Young Puerto Ricans debate what it means to be Puerto Rican and American

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Puerto Rican college students Nina Croatto, Tatiana Rodríguez (middle), and Paulina Colón (right) are participating in the summer leadership program, "Puerto Rican Minds in Action."

If you’re from, say, California or Michigan, would you say you’re a Californian or Michigander first, or an American? You probably haven’t spent all that much time pondering this. But ask a Puerto Rican that question — are you a Puerto Rican or an American first — and the responses can get pretty involved.

At a summer leadership session in San Juan for university students, with the group Puerto Rican Minds in Action, a few college students talked about their identities as Puerto Rican Americans.

“When someone asks me where I’m from, I just say I’m from Puerto Rico and I’m Puerto Rican,” said Nina Croatto. “But if they ask me, I say, ‘Yeah, I’m an American citizen.’ And it’s important for me to identify as that too.”

“Yes, I understand that, but how can I say I’m from some country that treats me differently, that treats me like a colony,” countered Roberto Nava. “It just doesn’t make any sense.”

“I understand your point and I respect it,” Paulina Colón said. “But being part of the US, even as a colony, I am part of it. That’s the way I see it. You need to be realistic, and be like: you’re Puerto Rican, but you’re also part of the United States. That’s the truth, that’s how it is.”

Four years ago, Puerto Ricans were asked to think about their collective identity at the ballot box, to vote if they should remain a US territory, become the 51st US state, or an independent country. A majority of voters wanted to end their territorial status, but they were divided as to what should come next, with no clear majority when you factor in people who left that second question blank.

In the classroom, zero students thought Puerto Rico would be better off as a US state. But the students were also divided over the other options. Nava said Puerto Rico should cut the cord entirely from Washington. Yes, it would be a rocky economic transition, he said, “but at least we’re going to have the power, the political power as Puerto Ricans, to take control of our country and not be subordinate to another country. We are Puerto Ricans, we talk Spanish, we have our own culture, and they are taking decisions over our people.”

But independence would mean renouncing his US passport, losing Medicare and Medicaid, the US Post Office, possibly the US dollar.

“It’s difficult to imagine a country without these things that we have been living with for a long time, but c’mon, there are thousands of countries that are independent and they can survive,” Nava said.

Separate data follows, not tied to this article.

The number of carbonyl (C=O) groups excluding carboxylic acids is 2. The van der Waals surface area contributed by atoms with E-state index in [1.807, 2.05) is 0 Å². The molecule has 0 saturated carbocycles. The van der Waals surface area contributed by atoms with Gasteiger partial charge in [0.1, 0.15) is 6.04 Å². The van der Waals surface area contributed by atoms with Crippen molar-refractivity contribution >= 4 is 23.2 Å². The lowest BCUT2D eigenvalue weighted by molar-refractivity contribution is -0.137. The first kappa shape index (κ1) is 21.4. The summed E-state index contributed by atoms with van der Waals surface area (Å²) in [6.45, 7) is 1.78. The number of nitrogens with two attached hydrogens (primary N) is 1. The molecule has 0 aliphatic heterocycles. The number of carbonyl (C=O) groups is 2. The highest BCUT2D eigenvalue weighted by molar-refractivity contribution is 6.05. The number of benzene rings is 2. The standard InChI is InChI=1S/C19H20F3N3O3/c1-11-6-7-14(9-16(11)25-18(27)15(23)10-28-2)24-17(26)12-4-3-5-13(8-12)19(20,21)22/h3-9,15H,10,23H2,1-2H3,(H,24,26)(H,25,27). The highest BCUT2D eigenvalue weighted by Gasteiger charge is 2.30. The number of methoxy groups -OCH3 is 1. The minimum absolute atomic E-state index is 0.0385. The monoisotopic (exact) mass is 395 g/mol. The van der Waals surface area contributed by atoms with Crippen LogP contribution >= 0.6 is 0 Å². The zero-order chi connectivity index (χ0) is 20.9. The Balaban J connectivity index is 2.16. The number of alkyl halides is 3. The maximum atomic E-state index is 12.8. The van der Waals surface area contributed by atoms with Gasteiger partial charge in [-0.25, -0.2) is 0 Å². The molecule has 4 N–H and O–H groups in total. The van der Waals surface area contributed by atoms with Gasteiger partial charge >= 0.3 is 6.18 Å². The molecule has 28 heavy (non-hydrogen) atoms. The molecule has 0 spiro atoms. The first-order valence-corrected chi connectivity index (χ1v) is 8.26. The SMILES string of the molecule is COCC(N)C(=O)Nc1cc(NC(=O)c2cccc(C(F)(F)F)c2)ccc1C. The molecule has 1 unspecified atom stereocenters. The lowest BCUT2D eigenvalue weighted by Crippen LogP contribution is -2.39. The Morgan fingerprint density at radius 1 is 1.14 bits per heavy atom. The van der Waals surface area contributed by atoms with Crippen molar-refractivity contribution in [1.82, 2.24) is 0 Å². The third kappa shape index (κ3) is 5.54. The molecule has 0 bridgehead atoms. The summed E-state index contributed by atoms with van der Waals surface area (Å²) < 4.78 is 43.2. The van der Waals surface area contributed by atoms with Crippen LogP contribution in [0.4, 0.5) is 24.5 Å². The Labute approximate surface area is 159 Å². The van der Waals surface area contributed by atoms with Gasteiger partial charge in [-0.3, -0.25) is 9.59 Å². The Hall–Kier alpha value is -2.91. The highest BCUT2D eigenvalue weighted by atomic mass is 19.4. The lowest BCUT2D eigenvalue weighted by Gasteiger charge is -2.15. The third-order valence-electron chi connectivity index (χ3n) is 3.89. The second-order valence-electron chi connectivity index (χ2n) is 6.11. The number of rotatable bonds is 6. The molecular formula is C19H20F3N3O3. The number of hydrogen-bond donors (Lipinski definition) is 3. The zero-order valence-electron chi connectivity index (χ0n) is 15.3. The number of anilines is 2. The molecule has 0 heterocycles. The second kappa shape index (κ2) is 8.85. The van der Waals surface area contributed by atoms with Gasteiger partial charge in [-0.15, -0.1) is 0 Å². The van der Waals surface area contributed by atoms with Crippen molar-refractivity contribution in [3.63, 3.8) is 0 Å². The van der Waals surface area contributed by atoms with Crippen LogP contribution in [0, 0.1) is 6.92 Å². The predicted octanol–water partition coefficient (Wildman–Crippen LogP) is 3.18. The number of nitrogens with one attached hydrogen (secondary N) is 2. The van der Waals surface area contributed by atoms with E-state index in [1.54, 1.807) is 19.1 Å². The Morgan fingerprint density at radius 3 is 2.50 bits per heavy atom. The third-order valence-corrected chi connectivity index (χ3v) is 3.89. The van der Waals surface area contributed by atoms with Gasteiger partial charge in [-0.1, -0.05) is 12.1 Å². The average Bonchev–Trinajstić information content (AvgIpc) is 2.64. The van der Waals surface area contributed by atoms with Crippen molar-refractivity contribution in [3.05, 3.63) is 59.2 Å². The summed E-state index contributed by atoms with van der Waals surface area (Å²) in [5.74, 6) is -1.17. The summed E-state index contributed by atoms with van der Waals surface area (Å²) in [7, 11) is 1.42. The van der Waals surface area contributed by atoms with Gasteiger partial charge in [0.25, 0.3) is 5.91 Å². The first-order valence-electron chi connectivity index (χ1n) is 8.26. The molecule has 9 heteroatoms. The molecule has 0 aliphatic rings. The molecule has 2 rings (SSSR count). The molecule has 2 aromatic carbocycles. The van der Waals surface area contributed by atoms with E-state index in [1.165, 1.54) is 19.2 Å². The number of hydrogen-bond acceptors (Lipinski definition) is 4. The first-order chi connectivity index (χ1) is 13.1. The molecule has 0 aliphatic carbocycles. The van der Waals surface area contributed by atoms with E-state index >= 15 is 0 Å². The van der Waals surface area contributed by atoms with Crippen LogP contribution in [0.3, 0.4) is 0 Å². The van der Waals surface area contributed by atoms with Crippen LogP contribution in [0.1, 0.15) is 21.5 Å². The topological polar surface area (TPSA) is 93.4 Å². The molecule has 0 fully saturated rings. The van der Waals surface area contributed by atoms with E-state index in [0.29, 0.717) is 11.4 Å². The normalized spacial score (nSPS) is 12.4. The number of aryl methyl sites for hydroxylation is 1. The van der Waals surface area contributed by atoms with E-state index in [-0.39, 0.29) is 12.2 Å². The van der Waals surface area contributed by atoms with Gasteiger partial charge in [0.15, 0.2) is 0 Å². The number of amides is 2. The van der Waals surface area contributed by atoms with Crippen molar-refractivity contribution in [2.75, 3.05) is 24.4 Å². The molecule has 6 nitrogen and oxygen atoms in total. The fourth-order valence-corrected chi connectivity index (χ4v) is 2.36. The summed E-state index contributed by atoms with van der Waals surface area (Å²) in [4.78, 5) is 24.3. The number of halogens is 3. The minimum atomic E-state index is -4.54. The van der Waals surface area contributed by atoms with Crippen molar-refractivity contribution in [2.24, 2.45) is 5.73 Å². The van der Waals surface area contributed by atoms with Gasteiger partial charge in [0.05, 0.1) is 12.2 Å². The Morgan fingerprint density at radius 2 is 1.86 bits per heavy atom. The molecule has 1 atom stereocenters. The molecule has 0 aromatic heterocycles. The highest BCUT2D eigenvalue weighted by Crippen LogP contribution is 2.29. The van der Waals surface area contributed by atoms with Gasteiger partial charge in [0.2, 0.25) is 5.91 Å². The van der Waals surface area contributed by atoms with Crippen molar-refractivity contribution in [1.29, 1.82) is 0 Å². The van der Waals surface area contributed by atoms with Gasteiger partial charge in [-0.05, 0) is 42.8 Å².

There was a lot of anger in the room toward Washington, partly because of Congress’ new plan to help Puerto Rico out of its dire fiscal situation. A bill passed through the Senate on Wednesday and is now headed to President Barack Obama’s desk; he has indicated he’ll sign it into law.

Puerto Rico owes $2 billion to its creditors on July 1, money it doesn’t have. The bill calls for a seven-member oversight board to restructure the island’s $70 billion debt. Only one of the board members would need to either live or work in Puerto Rico.

“It’s a giant slap in the face to any Puerto Rican. I think it demonstrates that the US has always had the ultimate power and that our government pretty much was worth nothing,” said Nidia Matos.

Matos, and many of the other students in the classroom in San Juan, attend college in the US. Matos says they’re treated as second-class citizens on the mainland.

“When I go over there, I’m told that I can’t speak Spanish, but when they come here, we have to accommodate their needs,” Matos said.

Adriana Velez concurred: “Just people asking me: ‘Do you have a green card? How did you get here? Do you have a visa?’ They don’t know our history.”

“I just don’t agree,” countered Croatto. “I just feel that’s crazy to feel that way. We’re practically a state. The only thing that we’re different is that we can’t vote for the president.”

Ignacio Pérez punched back: “As US citizens, we don’t have legitimate representation in Congress. We have a resident commissioner that we elect, we send to Congress, but he doesn’t have a vote.”

So what’s good about being a US territory? For one, Puerto Ricans don't have to pay US federal income tax.

“The US passport is actually a great thing,” said Valez. “And the chance to have our own culture, while still having great companies, US companies, I think it’s another good thing.”

Unsurprisingly, her comments set off another round of debate.

Add it all up, the time might be ripe for a change of some sort to Puerto Rico’s political status. Then again, Puerto Ricans have been debating this topic for more than a century. 

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